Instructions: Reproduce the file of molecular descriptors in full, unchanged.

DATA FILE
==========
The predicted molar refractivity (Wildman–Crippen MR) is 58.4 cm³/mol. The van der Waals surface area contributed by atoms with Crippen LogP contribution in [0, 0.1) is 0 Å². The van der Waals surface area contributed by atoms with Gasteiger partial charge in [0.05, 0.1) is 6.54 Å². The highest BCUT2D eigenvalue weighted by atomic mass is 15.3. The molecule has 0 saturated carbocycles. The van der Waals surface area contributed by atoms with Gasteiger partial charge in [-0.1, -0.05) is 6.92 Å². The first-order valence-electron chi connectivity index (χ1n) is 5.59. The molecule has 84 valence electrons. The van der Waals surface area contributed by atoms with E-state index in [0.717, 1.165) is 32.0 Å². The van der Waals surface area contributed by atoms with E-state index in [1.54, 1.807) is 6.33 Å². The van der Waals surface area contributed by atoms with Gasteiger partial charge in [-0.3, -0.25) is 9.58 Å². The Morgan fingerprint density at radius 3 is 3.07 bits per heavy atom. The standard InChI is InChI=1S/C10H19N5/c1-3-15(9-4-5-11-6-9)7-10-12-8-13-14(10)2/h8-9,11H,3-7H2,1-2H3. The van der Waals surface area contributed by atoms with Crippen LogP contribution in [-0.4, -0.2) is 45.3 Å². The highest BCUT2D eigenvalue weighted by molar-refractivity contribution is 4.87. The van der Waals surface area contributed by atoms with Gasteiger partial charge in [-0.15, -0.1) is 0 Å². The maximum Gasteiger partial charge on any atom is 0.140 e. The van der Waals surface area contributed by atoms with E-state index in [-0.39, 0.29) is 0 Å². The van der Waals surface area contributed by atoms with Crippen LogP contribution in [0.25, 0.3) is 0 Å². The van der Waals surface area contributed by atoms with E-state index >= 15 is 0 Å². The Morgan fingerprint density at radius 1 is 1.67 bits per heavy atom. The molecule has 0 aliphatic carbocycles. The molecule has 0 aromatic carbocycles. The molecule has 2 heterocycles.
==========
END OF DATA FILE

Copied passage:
The predicted molar refractivity (Wildman–Crippen MR) is 58.4 cm³/mol. The van der Waals surface area contributed by atoms with Crippen LogP contribution in [0, 0.1) is 0 Å². The van der Waals surface area contributed by atoms with Gasteiger partial charge in [0.05, 0.1) is 6.54 Å². The highest BCUT2D eigenvalue weighted by atomic mass is 15.3. The molecule has 0 saturated carbocycles. The van der Waals surface area contributed by atoms with Gasteiger partial charge in [-0.1, -0.05) is 6.92 Å². The first-order valence-electron chi connectivity index (χ1n) is 5.59. The molecule has 84 valence electrons. The van der Waals surface area contributed by atoms with E-state index in [0.717, 1.165) is 32.0 Å². The van der Waals surface area contributed by atoms with E-state index in [1.54, 1.807) is 6.33 Å². The van der Waals surface area contributed by atoms with Gasteiger partial charge in [-0.3, -0.25) is 9.58 Å². The Morgan fingerprint density at radius 3 is 3.07 bits per heavy atom. The standard InChI is InChI=1S/C10H19N5/c1-3-15(9-4-5-11-6-9)7-10-12-8-13-14(10)2/h8-9,11H,3-7H2,1-2H3. The van der Waals surface area contributed by atoms with Crippen LogP contribution in [-0.4, -0.2) is 45.3 Å². The highest BCUT2D eigenvalue weighted by molar-refractivity contribution is 4.87. The van der Waals surface area contributed by atoms with Gasteiger partial charge in [-0.15, -0.1) is 0 Å². The maximum Gasteiger partial charge on any atom is 0.140 e. The van der Waals surface area contributed by atoms with E-state index in [-0.39, 0.29) is 0 Å². The van der Waals surface area contributed by atoms with Crippen LogP contribution in [0.25, 0.3) is 0 Å². The van der Waals surface area contributed by atoms with E-state index >= 15 is 0 Å². The Morgan fingerprint density at radius 1 is 1.67 bits per heavy atom. The molecule has 0 aliphatic carbocycles. The molecule has 0 aromatic carbocycles. The molecule has 2 heterocycles.